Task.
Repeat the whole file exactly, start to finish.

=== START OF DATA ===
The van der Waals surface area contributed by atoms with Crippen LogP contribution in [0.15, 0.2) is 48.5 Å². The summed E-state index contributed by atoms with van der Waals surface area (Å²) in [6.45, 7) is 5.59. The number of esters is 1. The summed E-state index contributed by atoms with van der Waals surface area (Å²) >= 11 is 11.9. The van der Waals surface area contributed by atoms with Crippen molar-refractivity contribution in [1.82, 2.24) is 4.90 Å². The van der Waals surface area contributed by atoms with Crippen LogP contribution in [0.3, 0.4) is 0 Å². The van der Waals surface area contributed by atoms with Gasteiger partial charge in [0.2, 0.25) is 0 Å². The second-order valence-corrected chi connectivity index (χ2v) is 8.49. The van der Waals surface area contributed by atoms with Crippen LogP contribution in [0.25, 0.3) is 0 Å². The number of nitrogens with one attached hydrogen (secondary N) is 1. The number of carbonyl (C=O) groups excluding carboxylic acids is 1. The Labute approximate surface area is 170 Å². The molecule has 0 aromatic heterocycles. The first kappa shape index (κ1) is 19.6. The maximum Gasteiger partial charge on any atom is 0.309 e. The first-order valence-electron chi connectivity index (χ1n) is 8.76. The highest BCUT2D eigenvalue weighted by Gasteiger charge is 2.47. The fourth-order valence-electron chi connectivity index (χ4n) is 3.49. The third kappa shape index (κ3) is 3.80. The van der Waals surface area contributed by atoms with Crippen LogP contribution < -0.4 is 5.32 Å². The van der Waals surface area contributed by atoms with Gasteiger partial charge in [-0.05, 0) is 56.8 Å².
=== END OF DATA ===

The van der Waals surface area contributed by atoms with Crippen LogP contribution in [0.15, 0.2) is 48.5 Å². The summed E-state index contributed by atoms with van der Waals surface area (Å²) in [6.45, 7) is 5.59. The number of esters is 1. The summed E-state index contributed by atoms with van der Waals surface area (Å²) >= 11 is 11.9. The van der Waals surface area contributed by atoms with Crippen molar-refractivity contribution in [1.82, 2.24) is 4.90 Å². The van der Waals surface area contributed by atoms with Crippen LogP contribution in [0.3, 0.4) is 0 Å². The van der Waals surface area contributed by atoms with Gasteiger partial charge in [0.2, 0.25) is 0 Å². The second-order valence-corrected chi connectivity index (χ2v) is 8.49. The van der Waals surface area contributed by atoms with Crippen LogP contribution in [0.25, 0.3) is 0 Å². The number of nitrogens with one attached hydrogen (secondary N) is 1. The number of carbonyl (C=O) groups excluding carboxylic acids is 1. The Labute approximate surface area is 170 Å². The molecule has 0 aromatic heterocycles. The first kappa shape index (κ1) is 19.6. The maximum Gasteiger partial charge on any atom is 0.309 e. The first-order valence-electron chi connectivity index (χ1n) is 8.76. The highest BCUT2D eigenvalue weighted by Gasteiger charge is 2.47. The fourth-order valence-electron chi connectivity index (χ4n) is 3.49. The third kappa shape index (κ3) is 3.80. The van der Waals surface area contributed by atoms with Crippen LogP contribution < -0.4 is 5.32 Å². The van der Waals surface area contributed by atoms with Gasteiger partial charge in [-0.05, 0) is 56.8 Å².